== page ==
We're all hurt by corporate e-reading devices like the Kindle.
At some point, each town's reading dollars would effectively go to Seattle - a negative trade deficit. And just look how successful the US has been since losing our national trade deficit...
Not only do the e-reading devices effectively limit our choices just as the e-music devices have decimated the quality of music stores and bands (unless you consider the wide bandwidth of noise on Myspace to be a great source of songwriting... :-\), but local economies will be hurt by the loss in publishing-related jobs - from booksellers to foresters to delivery drivers - to you.
It's okay to not "move forward" with this particular corporate technology that continues to consolidate wealth into the hands of a few.
Whenever people parrot that change is always good unto itself, I know they don't have the critical thinking skills to truly understand the question.
Change by itself is not automatically good. You have to be more discerning than that be convincing.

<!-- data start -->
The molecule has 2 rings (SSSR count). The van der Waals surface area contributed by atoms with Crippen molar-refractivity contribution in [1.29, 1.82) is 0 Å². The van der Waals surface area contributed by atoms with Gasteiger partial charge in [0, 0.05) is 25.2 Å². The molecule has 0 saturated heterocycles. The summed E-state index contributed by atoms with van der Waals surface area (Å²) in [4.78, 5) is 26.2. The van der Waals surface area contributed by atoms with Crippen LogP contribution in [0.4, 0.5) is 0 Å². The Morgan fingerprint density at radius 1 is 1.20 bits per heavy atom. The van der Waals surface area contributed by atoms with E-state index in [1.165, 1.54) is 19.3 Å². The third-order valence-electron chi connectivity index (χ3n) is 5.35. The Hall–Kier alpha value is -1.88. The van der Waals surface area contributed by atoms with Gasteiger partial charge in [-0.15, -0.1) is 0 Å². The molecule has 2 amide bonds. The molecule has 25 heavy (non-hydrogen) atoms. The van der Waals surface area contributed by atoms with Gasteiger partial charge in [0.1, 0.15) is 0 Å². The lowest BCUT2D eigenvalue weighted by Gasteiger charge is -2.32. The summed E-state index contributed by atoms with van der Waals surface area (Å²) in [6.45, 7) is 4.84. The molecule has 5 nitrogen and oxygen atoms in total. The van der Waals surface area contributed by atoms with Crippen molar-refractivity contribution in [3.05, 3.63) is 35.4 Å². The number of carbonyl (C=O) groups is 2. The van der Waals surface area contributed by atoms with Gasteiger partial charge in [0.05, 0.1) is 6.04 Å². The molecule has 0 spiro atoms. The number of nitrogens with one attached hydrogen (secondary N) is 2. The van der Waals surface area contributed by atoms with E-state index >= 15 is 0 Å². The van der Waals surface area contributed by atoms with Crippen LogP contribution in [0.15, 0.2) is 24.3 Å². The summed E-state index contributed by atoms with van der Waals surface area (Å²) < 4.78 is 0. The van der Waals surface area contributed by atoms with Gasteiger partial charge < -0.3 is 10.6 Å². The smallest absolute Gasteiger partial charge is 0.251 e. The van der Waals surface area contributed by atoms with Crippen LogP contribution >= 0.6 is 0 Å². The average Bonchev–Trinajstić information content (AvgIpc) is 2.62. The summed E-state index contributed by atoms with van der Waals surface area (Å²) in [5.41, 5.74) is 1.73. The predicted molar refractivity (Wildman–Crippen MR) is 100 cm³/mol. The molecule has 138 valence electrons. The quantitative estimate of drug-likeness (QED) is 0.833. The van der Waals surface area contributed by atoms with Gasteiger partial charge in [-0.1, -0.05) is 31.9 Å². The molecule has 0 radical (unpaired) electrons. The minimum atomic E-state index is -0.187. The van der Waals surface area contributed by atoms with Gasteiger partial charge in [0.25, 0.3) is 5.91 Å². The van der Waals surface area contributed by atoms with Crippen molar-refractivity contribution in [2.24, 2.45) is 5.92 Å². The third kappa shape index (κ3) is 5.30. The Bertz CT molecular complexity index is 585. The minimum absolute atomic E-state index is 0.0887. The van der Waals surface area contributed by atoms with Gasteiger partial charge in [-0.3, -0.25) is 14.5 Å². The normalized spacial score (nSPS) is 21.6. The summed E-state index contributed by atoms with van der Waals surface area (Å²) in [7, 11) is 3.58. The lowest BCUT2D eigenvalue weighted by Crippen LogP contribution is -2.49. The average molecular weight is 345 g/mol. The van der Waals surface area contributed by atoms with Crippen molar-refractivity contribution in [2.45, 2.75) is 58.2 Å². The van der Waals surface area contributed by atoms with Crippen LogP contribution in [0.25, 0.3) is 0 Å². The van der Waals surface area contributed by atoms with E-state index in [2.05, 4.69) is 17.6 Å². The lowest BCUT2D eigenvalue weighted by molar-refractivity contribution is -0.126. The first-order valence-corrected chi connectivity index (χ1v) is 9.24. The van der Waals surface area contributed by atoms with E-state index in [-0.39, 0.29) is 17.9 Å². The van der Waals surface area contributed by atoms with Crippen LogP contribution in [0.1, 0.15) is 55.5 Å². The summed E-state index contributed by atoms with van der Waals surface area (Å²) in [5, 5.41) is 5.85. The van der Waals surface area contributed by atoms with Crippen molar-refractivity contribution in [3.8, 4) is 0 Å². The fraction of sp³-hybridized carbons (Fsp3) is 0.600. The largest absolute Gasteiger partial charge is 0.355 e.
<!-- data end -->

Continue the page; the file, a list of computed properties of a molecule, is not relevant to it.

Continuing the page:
Not necessarily bad news for budding writers, but good news for budding publicists. I have a publisher but no agent and no publicist. The only way I could get people to download my books is by making them aware of me and my output. At the moment I am in my publisher's hands who doesn't seem interested in e-books anyway. But I think there will always be a niche for the real thing.
The Baby-boomer (post war) generation still has 20+ years reading time to run.
Maybe the iPOD generation will quickly turn to e-books but I think there will be a market for print publications for my lifetime at least.
The past decade has experienced a leap in technology which has caused unforseen changes in publishing, music, etc. And yet creativity, in whatever form it is produced, will never die as long as people have the desire for stories. I'm sad about the paperless library and bookstore concept, but I think books are here to stay for quite some time. As long as people want them they will exist. Eventually other forms may come along. Usually change is gradual but these changes have been as abrupt as the shift from horse and buggy to car. Who knows if it is for the best? All a writer can do is go with the flow and hope this doesn't become a world where literature has no place.
i've read twilight, harry potter, series of unfortunate events, cronicals of narnia. But when I read this book I forget all. This book is really surprising and thought full.